The presenter appeared on BBC Radio 4’s Today programme to discuss her campaigning to prioritise her younger sister, Frances, for the jab.

Frances, who has the rare Cri du Chat syndrome, lives in a care home that recently suffered an outbreak of Covid-19.

Whiley said the effect of the pandemic on her sister’s mental health had been “extreme” and she had, for the first time, refused to take calls from family members.

“Oh my God, I can’t tell you how frustrating it is and how horrendous it is,” she said.

“It is the stuff of nightmares at the moment. I feel like I am living through a nightmare. All weekend it has been awful – really, really difficult. It has been hard for my parents, it has been hard for everyone in the care home, and it continues.”

Whiley, 55, said she “failed to understand” why she had being offered a vaccine spot before her sister.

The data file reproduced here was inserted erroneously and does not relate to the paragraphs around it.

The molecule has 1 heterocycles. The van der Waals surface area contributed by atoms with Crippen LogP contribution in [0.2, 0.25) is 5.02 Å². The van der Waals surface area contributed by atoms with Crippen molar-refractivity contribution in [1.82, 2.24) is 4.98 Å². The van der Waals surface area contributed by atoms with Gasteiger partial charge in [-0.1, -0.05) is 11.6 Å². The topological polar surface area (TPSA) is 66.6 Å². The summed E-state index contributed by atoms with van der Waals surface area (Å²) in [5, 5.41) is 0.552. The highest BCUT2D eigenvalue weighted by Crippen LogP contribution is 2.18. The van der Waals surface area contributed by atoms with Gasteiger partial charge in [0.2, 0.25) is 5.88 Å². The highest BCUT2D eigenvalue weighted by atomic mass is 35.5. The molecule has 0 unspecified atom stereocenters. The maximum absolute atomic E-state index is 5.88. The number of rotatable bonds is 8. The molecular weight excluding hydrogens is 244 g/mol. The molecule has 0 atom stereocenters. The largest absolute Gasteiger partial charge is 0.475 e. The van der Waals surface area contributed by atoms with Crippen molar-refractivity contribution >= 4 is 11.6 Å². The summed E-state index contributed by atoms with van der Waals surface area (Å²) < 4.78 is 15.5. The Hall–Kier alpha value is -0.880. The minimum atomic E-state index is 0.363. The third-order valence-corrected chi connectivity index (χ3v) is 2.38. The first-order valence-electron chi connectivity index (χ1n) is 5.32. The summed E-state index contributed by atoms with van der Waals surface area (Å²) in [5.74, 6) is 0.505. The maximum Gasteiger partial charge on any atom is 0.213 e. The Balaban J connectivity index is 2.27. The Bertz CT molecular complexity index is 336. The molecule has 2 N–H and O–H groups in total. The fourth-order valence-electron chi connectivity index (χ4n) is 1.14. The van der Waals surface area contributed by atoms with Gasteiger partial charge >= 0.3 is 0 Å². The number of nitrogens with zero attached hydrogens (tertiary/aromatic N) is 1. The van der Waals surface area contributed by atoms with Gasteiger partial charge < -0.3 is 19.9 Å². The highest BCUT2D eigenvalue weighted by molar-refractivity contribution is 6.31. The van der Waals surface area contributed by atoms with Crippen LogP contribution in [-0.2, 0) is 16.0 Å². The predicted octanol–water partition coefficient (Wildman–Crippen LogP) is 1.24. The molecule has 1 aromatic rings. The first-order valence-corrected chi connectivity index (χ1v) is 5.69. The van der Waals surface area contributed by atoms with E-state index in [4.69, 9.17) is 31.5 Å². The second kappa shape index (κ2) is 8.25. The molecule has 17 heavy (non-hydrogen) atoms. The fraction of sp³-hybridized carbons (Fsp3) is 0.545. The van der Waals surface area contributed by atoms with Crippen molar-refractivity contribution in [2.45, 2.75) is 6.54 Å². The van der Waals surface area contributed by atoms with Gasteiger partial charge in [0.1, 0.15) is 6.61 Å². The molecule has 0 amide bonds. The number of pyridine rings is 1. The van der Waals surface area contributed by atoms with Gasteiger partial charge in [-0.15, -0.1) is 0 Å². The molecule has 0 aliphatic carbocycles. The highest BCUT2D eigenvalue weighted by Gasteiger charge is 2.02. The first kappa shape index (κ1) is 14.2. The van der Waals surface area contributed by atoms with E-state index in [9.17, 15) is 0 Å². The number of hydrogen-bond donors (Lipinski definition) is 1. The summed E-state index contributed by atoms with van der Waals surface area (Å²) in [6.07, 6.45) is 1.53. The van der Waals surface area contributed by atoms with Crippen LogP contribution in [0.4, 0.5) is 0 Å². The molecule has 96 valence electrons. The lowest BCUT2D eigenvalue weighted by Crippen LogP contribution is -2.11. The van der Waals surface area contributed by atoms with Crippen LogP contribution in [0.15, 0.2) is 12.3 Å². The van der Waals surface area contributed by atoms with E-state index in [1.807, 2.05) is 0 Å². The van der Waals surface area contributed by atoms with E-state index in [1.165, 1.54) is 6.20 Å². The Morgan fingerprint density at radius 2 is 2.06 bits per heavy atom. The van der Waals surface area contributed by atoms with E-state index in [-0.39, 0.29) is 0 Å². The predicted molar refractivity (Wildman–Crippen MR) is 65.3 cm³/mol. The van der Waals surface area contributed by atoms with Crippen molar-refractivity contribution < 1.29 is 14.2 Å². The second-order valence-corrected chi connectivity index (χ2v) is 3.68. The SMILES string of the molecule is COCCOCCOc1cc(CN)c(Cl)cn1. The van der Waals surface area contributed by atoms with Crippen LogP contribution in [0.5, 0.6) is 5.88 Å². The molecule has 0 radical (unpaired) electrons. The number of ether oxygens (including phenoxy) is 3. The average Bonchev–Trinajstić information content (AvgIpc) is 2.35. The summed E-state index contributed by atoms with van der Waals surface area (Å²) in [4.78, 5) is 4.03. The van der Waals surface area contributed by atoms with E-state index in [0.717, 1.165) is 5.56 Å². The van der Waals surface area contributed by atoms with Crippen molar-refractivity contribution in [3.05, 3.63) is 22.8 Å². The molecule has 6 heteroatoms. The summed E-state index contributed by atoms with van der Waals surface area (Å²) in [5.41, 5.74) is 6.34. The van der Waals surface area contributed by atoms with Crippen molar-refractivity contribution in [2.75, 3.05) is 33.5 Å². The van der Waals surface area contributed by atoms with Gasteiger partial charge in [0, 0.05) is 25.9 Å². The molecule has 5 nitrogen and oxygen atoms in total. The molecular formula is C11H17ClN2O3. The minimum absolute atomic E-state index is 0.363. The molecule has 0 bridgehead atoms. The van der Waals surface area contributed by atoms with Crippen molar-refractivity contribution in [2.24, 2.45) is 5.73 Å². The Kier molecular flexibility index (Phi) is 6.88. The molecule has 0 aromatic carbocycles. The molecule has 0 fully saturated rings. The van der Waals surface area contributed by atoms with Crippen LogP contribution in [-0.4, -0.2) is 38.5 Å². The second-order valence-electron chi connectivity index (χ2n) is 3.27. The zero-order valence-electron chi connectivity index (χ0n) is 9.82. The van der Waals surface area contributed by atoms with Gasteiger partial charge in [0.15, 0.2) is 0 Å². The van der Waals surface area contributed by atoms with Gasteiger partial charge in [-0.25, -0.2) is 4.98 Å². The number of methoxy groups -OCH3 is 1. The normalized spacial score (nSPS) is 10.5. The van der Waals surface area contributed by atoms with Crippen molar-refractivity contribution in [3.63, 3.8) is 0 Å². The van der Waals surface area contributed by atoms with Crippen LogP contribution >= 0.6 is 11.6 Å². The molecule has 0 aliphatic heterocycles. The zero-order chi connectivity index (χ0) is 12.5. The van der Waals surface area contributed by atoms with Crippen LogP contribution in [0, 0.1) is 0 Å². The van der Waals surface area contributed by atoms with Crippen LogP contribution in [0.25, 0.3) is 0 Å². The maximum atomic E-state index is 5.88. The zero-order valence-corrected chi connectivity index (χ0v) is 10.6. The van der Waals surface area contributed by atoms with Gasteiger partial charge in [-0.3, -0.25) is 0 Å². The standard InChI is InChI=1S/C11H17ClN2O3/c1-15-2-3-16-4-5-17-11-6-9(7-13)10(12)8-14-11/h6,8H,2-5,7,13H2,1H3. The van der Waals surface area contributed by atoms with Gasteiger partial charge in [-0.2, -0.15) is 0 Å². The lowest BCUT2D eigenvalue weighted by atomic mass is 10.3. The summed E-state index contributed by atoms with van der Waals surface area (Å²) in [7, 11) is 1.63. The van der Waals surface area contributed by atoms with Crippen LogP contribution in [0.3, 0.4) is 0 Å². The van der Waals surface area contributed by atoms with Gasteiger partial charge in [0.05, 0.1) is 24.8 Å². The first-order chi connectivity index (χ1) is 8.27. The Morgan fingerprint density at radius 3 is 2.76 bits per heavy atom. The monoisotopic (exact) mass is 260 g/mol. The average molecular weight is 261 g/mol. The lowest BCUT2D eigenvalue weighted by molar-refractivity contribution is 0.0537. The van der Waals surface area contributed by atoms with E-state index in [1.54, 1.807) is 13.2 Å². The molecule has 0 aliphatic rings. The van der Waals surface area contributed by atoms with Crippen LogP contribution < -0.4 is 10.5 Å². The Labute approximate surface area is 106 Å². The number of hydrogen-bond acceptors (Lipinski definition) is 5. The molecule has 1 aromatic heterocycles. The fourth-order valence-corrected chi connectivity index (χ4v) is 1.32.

The Radio 2 DJ suggested it could be because she is classed as a carer for Frances.

“Myself, my parents and the home have done everything we can to try and facilitate the vaccine coming in to the people who need it the most.

“She is in tier six but she also has quite bad diabetes, which in my understanding puts her in tier four because she has an underlying health condition, so I would have thought that she would have been vaccinated, but that hasn’t happened.”

<p>A woman receives the Oxford vaccine in Chester</p>

A woman receives the Oxford vaccine in Chester

(AFP/Getty)

The NHS initially targeted four priority groups – including those over-70, plus health and care staff – in its vaccination programme.

Whiley said she wanted to “speak up” for the people she believed are being overlooked.

“People with learning difficulties are neglected,” she said. “They haven’t got a voice, they haven’t got anybody there. Just badgering everybody saying ‘What about me? Help me out here.’”

She said she would give up her vaccine for her sister “in a heartbeat”.

Earlier this week health secretary Matt Hancock revealed that a third of social care staff have yet to be vaccinated.

In England, the rollout has been expanded to the over-65s and clinically vulnerable.

Additional reporting by Press Association

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